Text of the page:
I wish I had not fallen out of the habit of writing letters. It was a healthy outlet of expression, one that I miss as I've been feeling overwhelmed and unable to write much. Behind me, on a shelf, there is a backlog of letters and notes from more recent years (friends & acquaintances through the internet) that I have neglected to answer for one reason or another. It makes me feel terribly guilty, especially since I never intended to not write back. I wonder, with some of them, if they even live at the same address anymore. I know of at least one person who actually has moved since they sent me a long beautiful letter - one that I very much appreciate but have yet to reciprocate.
Reciprocation is important with letter writing. It can make the difference between having a meaningful connection or breaking one. For the longest time, spanning several years when I was younger, I had a lengthy correspondence with a friend from high school. It even carried forward (resparked) in my twenties and it was an amazing communication. I have those letters and they fill several folders, ordered by date, from handwritten to printed out computer fonts - they're an irreplaceable record of a friendship that I wish I had never neglected. Even though the reason why we're no longer friends is not because I didn't reply back to a letter, I think that, in a way, it started with that. I didn't put the time into returning the effort or value into the relationship as I should. One day, when I can look at them, I will feel very thankful that I held on to those incredible letters.
I have other letters from pen pals in folders alongside those ones. When I moved away from St. Thomas in my grade nine year, I was able to pick up a few pen pals amongst my friends and acquaintances. Those letters meant so much to me, especially having moved to the middle of nowhere - an old farmhouse with a corn field on one side and a bean field on the other, a pig farm run by the landlord out back. Seeing the flag up on the mailbox attached to the tree in the driveway was one of the best feelings ever, especially when I knew a letter was there for me. At one point, I was sending out so many letters and receiving several back that it was a guarantee that someone would have written me. With snail mail, the more you send out, the more you receive. Like love, I suppose.
In my first long-term relationship, love letters played a key role in developing closeness and bonding us through the long-distance. We had met online (AOL, 1998) and although it was our main communication tool and we also spoke over the phone, letters became the best way to keep the romance and connection strong. It didn't hurt that he had beautiful handwriting, either. I loved how we shared ourselves in that way and I have not had a relationship since where letter writing played such a role. Reader, I burned those letters. All those letters he sent me, the photographs taken during our several years together - all of it was burned to ashes. I felt such a strong pull of negativity from the relationship and I wanted to move on, I needed to let go. Yet, who I was and how I was loved through my first love's eyes were written across those pages. I may have overdone it because now, having distanced myself so much from that time period and that relationship in my life, I think one day it would have been nice to have those letters for posterity. Maybe I feel that way because the power they had over me is gone now? Would that be so if I hadn't burned them? I don't know. As other writers and lovers have known, there are times when one must burn the letters.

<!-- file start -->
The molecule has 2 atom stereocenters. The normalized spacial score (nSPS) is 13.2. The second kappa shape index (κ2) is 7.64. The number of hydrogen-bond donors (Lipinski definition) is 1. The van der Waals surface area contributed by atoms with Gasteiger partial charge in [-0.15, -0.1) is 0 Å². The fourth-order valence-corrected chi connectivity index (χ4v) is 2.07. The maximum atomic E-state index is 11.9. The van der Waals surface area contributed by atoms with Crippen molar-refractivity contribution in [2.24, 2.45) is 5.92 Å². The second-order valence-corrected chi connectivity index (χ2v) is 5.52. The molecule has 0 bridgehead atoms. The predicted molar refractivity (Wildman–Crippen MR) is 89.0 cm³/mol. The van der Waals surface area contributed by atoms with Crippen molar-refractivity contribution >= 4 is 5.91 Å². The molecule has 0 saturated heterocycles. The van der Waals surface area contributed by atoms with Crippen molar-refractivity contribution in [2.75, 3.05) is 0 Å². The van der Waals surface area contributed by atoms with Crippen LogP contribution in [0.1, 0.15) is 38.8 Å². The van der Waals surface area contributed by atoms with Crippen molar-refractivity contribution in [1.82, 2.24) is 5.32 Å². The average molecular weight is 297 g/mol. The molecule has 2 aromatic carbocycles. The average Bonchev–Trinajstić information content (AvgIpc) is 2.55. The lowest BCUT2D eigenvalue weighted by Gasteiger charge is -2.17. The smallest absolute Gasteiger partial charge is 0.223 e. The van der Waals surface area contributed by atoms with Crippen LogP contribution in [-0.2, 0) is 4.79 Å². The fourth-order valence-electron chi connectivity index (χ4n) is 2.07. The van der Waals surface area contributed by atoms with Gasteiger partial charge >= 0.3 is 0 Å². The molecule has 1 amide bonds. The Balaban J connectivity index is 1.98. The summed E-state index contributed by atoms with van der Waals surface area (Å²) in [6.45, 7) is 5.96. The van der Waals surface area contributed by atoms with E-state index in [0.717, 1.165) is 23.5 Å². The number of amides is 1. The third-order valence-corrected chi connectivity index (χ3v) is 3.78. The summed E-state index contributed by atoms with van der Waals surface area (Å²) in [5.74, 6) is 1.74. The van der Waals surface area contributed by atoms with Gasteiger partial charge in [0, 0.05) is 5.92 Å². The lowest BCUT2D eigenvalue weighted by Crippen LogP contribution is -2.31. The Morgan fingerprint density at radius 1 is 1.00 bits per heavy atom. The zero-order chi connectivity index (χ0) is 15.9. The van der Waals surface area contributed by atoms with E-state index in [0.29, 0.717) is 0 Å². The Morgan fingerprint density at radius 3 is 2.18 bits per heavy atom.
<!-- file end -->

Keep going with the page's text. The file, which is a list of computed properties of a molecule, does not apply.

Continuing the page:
For several years I was able to exchange postcards (mainly through a couple of LJ communities) and I wrote hundreds (if not more!) and received likewise in return. It was a fantastic way to continue the art of letter writing, to pack it onto a postcard - which I do, in a very scrawly cover every bit of space way that those who have received postcards from me would know so well. One of the best things I love about postcards is that they make for a wonderful mural. I put the scotch tape on places where there isn't any writing and then I get a tall person to help me arrange them on the wall. It was a great way to cheer up my bachelor apartment in Toronto and when we relocated to this apartment in St. Thomas, we assembled a postcard wall yet again. If I turn around from where I'm sitting in my book room, I can see it at the back of our large living room. Anywhere I live from now on, I think I should like to always put up a postcard wall. What makes it even more special to me is to know that among the postcards from trades are also personal ones from friends over the years. Postcard writing and trading is something I would like to get back into again once I feel more settled and ready to write regularly.